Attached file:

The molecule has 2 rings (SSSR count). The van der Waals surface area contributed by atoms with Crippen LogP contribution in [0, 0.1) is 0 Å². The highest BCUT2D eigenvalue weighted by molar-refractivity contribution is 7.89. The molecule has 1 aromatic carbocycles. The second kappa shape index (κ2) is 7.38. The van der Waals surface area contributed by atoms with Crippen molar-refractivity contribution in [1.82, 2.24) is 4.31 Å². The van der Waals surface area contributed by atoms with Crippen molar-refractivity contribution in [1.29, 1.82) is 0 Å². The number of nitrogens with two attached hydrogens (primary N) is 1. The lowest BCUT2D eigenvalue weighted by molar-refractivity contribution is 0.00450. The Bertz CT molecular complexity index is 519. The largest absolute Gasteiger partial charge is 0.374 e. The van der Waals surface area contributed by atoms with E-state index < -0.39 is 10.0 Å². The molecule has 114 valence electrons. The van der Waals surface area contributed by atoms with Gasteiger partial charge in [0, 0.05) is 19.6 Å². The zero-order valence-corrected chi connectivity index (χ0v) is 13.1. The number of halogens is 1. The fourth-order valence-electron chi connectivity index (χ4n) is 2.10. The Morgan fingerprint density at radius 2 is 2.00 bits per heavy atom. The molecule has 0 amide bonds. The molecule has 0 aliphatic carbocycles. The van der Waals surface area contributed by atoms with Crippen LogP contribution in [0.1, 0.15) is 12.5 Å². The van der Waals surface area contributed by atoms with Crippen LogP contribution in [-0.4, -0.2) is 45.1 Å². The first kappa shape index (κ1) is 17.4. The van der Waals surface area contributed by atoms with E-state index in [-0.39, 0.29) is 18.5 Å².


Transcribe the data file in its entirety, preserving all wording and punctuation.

The molecule has 2 rings (SSSR count). The van der Waals surface area contributed by atoms with Crippen LogP contribution in [0, 0.1) is 0 Å². The highest BCUT2D eigenvalue weighted by molar-refractivity contribution is 7.89. The molecule has 1 aromatic carbocycles. The second kappa shape index (κ2) is 7.38. The van der Waals surface area contributed by atoms with Crippen molar-refractivity contribution in [1.82, 2.24) is 4.31 Å². The van der Waals surface area contributed by atoms with Crippen molar-refractivity contribution in [1.29, 1.82) is 0 Å². The number of nitrogens with two attached hydrogens (primary N) is 1. The lowest BCUT2D eigenvalue weighted by molar-refractivity contribution is 0.00450. The Bertz CT molecular complexity index is 519. The largest absolute Gasteiger partial charge is 0.374 e. The van der Waals surface area contributed by atoms with E-state index < -0.39 is 10.0 Å². The molecule has 114 valence electrons. The van der Waals surface area contributed by atoms with Gasteiger partial charge in [0, 0.05) is 19.6 Å². The zero-order valence-corrected chi connectivity index (χ0v) is 13.1. The number of halogens is 1. The fourth-order valence-electron chi connectivity index (χ4n) is 2.10. The Morgan fingerprint density at radius 2 is 2.00 bits per heavy atom. The molecule has 0 amide bonds. The molecule has 0 aliphatic carbocycles. The van der Waals surface area contributed by atoms with Crippen LogP contribution in [0.1, 0.15) is 12.5 Å². The van der Waals surface area contributed by atoms with Crippen LogP contribution in [-0.4, -0.2) is 45.1 Å². The first kappa shape index (κ1) is 17.4. The van der Waals surface area contributed by atoms with E-state index in [-0.39, 0.29) is 18.5 Å².